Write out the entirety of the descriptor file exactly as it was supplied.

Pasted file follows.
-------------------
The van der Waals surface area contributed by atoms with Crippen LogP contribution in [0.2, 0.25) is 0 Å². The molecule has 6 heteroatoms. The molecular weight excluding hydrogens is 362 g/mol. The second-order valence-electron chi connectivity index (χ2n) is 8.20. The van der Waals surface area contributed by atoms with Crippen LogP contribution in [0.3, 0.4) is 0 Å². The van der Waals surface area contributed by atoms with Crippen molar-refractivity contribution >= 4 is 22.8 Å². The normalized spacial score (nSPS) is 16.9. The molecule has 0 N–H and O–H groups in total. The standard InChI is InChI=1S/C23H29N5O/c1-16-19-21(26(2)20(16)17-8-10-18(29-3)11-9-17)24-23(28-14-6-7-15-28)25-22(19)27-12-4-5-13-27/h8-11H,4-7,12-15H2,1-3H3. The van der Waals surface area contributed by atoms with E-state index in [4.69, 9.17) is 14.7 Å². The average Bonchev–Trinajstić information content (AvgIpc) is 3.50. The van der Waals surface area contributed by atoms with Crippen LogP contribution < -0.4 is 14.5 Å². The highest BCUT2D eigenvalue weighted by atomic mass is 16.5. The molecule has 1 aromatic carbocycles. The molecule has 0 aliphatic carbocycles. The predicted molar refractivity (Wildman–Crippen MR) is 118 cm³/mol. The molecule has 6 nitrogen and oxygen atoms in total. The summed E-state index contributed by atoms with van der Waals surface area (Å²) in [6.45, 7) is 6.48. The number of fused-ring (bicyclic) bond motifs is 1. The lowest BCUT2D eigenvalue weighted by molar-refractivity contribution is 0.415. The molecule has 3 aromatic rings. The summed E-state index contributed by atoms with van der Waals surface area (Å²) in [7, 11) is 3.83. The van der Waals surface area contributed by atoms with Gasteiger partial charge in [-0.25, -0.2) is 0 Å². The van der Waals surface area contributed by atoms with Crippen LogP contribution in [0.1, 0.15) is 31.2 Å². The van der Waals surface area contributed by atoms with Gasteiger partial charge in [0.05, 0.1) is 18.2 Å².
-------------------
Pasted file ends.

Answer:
The van der Waals surface area contributed by atoms with Crippen LogP contribution in [0.2, 0.25) is 0 Å². The molecule has 6 heteroatoms. The molecular weight excluding hydrogens is 362 g/mol. The second-order valence-electron chi connectivity index (χ2n) is 8.20. The van der Waals surface area contributed by atoms with Crippen LogP contribution in [0.3, 0.4) is 0 Å². The van der Waals surface area contributed by atoms with Crippen molar-refractivity contribution >= 4 is 22.8 Å². The normalized spacial score (nSPS) is 16.9. The molecule has 0 N–H and O–H groups in total. The standard InChI is InChI=1S/C23H29N5O/c1-16-19-21(26(2)20(16)17-8-10-18(29-3)11-9-17)24-23(28-14-6-7-15-28)25-22(19)27-12-4-5-13-27/h8-11H,4-7,12-15H2,1-3H3. The van der Waals surface area contributed by atoms with E-state index in [4.69, 9.17) is 14.7 Å². The average Bonchev–Trinajstić information content (AvgIpc) is 3.50. The van der Waals surface area contributed by atoms with Crippen LogP contribution < -0.4 is 14.5 Å². The highest BCUT2D eigenvalue weighted by atomic mass is 16.5. The molecule has 1 aromatic carbocycles. The molecule has 0 aliphatic carbocycles. The predicted molar refractivity (Wildman–Crippen MR) is 118 cm³/mol. The molecule has 6 nitrogen and oxygen atoms in total. The summed E-state index contributed by atoms with van der Waals surface area (Å²) in [6.45, 7) is 6.48. The number of fused-ring (bicyclic) bond motifs is 1. The lowest BCUT2D eigenvalue weighted by molar-refractivity contribution is 0.415. The molecule has 3 aromatic rings. The summed E-state index contributed by atoms with van der Waals surface area (Å²) in [7, 11) is 3.83. The van der Waals surface area contributed by atoms with Gasteiger partial charge in [-0.25, -0.2) is 0 Å². The van der Waals surface area contributed by atoms with Crippen LogP contribution in [0.1, 0.15) is 31.2 Å². The van der Waals surface area contributed by atoms with Gasteiger partial charge in [0.05, 0.1) is 18.2 Å².